border: "1px solid #008489 ",
                  borderRadius: "50%",
                  color: "#008489",
                  cursor: "pointer"
                }}
              >
                {">"}
              </NavigateNext>
            )}
          </div>

          <div>
            <Typography variant="caption" gutterBottom>
              {offset} - {offset + resultsPerPage} of {total} Locations
            </Typography>
          </div>
        </div>
      )}
    </Pagination>
  );
};

export default PaginationComponent;

I’ll break down what’s happening. Our pagination needs a previous and next arrows. Those are created using the material-ui icons (NavigateBefore and NavigateNext). We need a subset of pages to display, then an ellipsis …, followed by the last page. That’s what all of those pages.map are accomplishing.
The page < currentPage + 3 && page > currentPage – 3 && page != totalPages part is getting a very specific subset of the pages to display to user. In English, this says “show them a few behind the current page, a few ahead of the current page, but not the last page!”.
The section at the bottom of the code is telling the user how many of the listings they are seeing:


It’s a fair amount of code, but it ultimately adds up to a component that is pretty close the Airbnb version.
Airbnb’s:

AirNYT’s

Boo-yah!

A client-side year filter that allows users to show NYT data by year

I really like the way Airbnb gives users a ton of different filters without cluttering up their ui. Their filter bar features buttons that queue popovers/modals to achieve this.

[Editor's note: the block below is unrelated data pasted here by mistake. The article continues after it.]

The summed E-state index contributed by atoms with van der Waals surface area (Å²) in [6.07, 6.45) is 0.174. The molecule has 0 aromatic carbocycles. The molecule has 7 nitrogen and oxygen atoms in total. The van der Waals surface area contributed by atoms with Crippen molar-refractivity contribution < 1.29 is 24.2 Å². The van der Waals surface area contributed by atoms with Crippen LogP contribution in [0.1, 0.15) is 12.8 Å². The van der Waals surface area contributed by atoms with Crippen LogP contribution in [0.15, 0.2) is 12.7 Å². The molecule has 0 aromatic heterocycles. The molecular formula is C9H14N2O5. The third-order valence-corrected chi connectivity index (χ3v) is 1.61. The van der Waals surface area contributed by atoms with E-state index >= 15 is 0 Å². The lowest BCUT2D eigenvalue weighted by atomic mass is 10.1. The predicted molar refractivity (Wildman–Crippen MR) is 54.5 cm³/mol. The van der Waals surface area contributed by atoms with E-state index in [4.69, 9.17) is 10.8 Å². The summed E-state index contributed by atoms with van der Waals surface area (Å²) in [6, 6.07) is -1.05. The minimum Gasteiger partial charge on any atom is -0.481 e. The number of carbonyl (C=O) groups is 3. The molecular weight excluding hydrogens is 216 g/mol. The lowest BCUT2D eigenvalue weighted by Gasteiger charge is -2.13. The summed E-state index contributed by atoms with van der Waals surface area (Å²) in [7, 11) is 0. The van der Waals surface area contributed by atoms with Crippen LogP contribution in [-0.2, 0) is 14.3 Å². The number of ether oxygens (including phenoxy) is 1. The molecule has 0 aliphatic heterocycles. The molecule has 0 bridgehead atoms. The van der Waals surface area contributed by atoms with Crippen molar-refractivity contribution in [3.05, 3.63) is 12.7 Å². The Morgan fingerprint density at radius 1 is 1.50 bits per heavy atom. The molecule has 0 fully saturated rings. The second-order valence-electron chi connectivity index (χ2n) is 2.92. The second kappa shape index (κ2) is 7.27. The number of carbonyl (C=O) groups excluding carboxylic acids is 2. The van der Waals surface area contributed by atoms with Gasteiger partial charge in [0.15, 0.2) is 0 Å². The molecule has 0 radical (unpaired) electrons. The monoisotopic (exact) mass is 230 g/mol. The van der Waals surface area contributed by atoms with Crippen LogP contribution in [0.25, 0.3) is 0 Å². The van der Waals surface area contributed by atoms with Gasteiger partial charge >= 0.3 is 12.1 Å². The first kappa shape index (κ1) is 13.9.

I mimicked this using Material-ui’s Popover component. Here’s how I created a filter that allows user to filter out different years from the total results.

// FilterPopup.js
<div className={classes.FilterPopup}>
  <Button
    className={this.state.buttonActive ? classes.active : classes.inactive}
    // toggle the active class to change the color of the button
    onClick={this.handleClick}
    variant="outlined" // conveniently built-in button variant
  >
    Year
  </Button>
  <Popover
    id="simple-popper"
    open={open}
    anchorEl={anchorEl}
    onClose={this.handleClose}
    className={classes.popover}
    PaperProps={{ classes: { root: classes.rightPaper } }}
    BackdropProps={{
      classes: {
        root: classes.backDropStyling // this styling creates the background change to make the popover more pronounced